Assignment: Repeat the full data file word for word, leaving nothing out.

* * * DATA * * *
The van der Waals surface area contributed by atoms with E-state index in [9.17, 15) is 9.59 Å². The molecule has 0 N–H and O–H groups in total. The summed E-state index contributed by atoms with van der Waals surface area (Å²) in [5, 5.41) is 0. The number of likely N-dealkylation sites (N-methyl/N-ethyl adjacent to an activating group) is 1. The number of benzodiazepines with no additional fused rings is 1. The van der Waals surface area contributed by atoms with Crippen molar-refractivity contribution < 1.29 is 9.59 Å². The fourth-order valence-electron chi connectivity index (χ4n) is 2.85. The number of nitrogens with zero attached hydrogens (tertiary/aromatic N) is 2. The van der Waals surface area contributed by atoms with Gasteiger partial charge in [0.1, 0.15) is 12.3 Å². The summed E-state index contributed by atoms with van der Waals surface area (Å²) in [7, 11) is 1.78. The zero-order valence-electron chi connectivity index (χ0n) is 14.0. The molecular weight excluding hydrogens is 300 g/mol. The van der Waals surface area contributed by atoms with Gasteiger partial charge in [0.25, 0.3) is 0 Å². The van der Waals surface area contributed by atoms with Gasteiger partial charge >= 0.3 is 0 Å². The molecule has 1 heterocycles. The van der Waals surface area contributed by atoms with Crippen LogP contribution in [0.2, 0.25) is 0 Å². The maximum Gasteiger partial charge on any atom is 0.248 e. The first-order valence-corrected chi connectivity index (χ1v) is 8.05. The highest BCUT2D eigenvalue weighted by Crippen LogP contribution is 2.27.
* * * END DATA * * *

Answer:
The van der Waals surface area contributed by atoms with E-state index in [9.17, 15) is 9.59 Å². The molecule has 0 N–H and O–H groups in total. The summed E-state index contributed by atoms with van der Waals surface area (Å²) in [5, 5.41) is 0. The number of likely N-dealkylation sites (N-methyl/N-ethyl adjacent to an activating group) is 1. The number of benzodiazepines with no additional fused rings is 1. The van der Waals surface area contributed by atoms with Crippen molar-refractivity contribution < 1.29 is 9.59 Å². The fourth-order valence-electron chi connectivity index (χ4n) is 2.85. The number of nitrogens with zero attached hydrogens (tertiary/aromatic N) is 2. The van der Waals surface area contributed by atoms with Gasteiger partial charge in [0.1, 0.15) is 12.3 Å². The summed E-state index contributed by atoms with van der Waals surface area (Å²) in [7, 11) is 1.78. The zero-order valence-electron chi connectivity index (χ0n) is 14.0. The molecular weight excluding hydrogens is 300 g/mol. The van der Waals surface area contributed by atoms with Gasteiger partial charge in [0.25, 0.3) is 0 Å². The van der Waals surface area contributed by atoms with Gasteiger partial charge >= 0.3 is 0 Å². The molecule has 1 heterocycles. The van der Waals surface area contributed by atoms with Crippen LogP contribution in [0.2, 0.25) is 0 Å². The maximum Gasteiger partial charge on any atom is 0.248 e. The first-order valence-corrected chi connectivity index (χ1v) is 8.05. The highest BCUT2D eigenvalue weighted by Crippen LogP contribution is 2.27.